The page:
Three Bad Bills

By Dick Hall-Sizemore

Each session there are bills that are introduced probably with the best of intentions and approved for those reasons, but are basically bad policy and are likely to have unintended consequences. They are not “big” bills and do not generate headlines, but skate under the radar. I want to highlight three that have come to my attention and are in an area with which I am familiar.

Inmate medical copay. (HB 281—Hope.) This legislation would repeal the authority of the Department of Corrections to charge inmates a co-pay for medical services. Inmates now are subject to a $5 co-pay for offender-initiated  medical visits. No inmate is denied medical services due to a lack of funds in his account. The revenue generated by the co-pay is used to support the agency’s telemedicine program. The House amendments to the budget bill include $405,000 from the general fund each to replace the revenue lost.

Many years ago (more than 20) when the co-pay requirement was adopted, the goal was not to raise money. Inmates get bored and will take any opportunity available to break up the routine and get out of their cells and housing units. The goal of instituting a medical co-pay was to discourage frivolous visits to the infirmary or sick call. And it succeeded in its goal; DOC experienced a significant decline in sick call visits after the co-pay was put in place. If this current legislation is enacted, the agency anticipates at least a doubling of sick call requests. That will put more pressure on medical units that are already busy and lead to the need for more nurses and doctors, further increasing already very high medical costs.

Vehicle registration (SB 972—Edwards). This bill would add $4 to the cost of a motor vehicle registration, with the proceeds dedicated to “addressing staffing, retention, and pay suppression issues at the Department of State Police.” It is not good policy to set up a special fund dedicated to funding a portion of the personnel costs of a general fund-supported state agency. Accountability is diminished. This is one of those hidden tax increases that some on this blog have complained about in the past. If the State Police had “staffing, retention, and pay suppression issues,” it should make its case to the Governor and General Assembly during budget development. These issues should be addressed in the overall general fund budget, as the House has done this year. Besides, the State Police is not the only agency facing these issues. The Department of Corrections probably has more severe problems, but it does not have a friendly legislator or convenient revenue stream to tap into.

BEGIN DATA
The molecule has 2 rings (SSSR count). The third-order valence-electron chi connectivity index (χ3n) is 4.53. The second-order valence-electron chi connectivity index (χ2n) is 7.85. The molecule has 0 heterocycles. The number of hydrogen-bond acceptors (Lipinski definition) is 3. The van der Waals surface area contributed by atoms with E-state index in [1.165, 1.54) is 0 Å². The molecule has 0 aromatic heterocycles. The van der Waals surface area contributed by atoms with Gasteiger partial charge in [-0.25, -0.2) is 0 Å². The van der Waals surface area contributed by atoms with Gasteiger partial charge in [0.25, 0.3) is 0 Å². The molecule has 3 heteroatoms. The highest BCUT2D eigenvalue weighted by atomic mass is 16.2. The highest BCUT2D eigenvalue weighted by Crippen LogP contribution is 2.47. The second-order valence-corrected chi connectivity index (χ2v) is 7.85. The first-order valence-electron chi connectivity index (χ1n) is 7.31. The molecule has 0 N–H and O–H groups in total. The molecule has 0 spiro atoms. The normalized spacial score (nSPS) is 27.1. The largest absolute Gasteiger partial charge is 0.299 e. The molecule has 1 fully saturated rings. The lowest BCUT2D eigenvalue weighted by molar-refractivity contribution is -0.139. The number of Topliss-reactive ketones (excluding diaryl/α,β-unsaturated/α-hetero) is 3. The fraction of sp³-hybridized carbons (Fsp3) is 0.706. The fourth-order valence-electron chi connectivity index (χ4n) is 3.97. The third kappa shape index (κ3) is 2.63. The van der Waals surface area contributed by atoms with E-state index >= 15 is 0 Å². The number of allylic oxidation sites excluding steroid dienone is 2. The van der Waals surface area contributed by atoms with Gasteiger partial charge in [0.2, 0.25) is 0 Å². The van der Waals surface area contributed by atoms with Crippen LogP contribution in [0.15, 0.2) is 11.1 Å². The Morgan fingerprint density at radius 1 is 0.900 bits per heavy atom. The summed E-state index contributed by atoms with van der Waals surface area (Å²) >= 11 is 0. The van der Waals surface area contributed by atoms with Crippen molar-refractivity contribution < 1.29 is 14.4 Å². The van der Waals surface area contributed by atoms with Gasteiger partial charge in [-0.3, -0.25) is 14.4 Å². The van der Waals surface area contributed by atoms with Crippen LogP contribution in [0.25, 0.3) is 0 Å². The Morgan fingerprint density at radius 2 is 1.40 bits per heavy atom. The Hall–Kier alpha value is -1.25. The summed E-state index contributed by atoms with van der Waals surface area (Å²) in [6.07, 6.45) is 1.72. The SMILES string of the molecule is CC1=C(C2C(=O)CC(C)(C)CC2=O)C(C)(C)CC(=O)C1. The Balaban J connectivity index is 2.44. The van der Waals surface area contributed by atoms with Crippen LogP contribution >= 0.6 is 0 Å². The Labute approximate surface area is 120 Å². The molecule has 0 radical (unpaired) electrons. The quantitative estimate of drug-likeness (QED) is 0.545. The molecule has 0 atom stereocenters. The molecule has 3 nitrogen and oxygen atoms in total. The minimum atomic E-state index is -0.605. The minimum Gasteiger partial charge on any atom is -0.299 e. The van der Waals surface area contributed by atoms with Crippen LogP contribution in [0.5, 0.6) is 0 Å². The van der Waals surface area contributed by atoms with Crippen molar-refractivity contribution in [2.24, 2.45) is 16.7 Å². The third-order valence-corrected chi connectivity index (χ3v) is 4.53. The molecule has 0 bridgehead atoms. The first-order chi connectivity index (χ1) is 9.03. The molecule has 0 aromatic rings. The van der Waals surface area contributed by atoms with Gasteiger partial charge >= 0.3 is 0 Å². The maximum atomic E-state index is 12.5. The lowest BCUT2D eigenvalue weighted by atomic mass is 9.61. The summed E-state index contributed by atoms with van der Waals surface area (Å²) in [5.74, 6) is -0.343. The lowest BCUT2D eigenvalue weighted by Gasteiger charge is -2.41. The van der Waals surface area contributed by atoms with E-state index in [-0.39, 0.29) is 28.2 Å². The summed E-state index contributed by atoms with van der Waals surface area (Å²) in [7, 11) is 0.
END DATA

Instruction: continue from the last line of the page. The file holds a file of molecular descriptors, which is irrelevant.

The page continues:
GIS and E-911  (HB 1003—Subramanyam). This bill would transfer the management of the state’s Geographic Information Network and E-911 Fund and E-911 Services Board from the Virginia Information Technologies Agency to the Department of Emergency Management (VDEM). I do not know the motivation for this major shift of responsibilities, but it is a big mistake. First of all, VDEM has no experience or background in the technical aspects of establishing and maintaining GIS and E-911 systems. VDEM may have “emergency” in its agency title, but the emergencies it is involved with are natural ones, such as floods, hurricanes, and earthquakes. They are vastly different from E-911 emergency telephone systems.

Secondly, for the past few years, VDEM has had serious management problems, as reported by the Auditor of Public Accounts here and here and here. The APA has consistently cited VDEM for “matters involving internal control and its operations” and for “instances of noncompliance with applicable laws and regulations.” In addition, the APA described VDEM’s increasing its spending by adding positions and increasing salaries with fund balances carried over from prior years and said that it had “concerns about the agency’s ability to sustain this level of spending going forward.” Simply put, this was an irresponsible management of its budget. This is not an agency that should be given oversight of an additional $25.6 million annually to operate specialized technical programs.

There are currently no comments highlighted.

4 responses to “Three Bad Bills

  1. Helpful. Thanks, Dick!

  2. This is very illuminating. The useful background information contained in posts like this is why policy analysts find it valuable to read this blog (and probably why a few legislators apparently read it).

  3. Yes.. good analyses and I agree.

    The first two go against the idea of accountability. If there is a problem with retention or staffing – it needs to be handled within the agency and it’s budget.
    these are just slush funds.

    The third worries me a lot. What in the world drives a decision like that?

  4. Well argued. I find your logic impeccable. As much as I like you contributing to the blog, it’s a shame you retired. The commonwealth desperately needs you!

Leave a Reply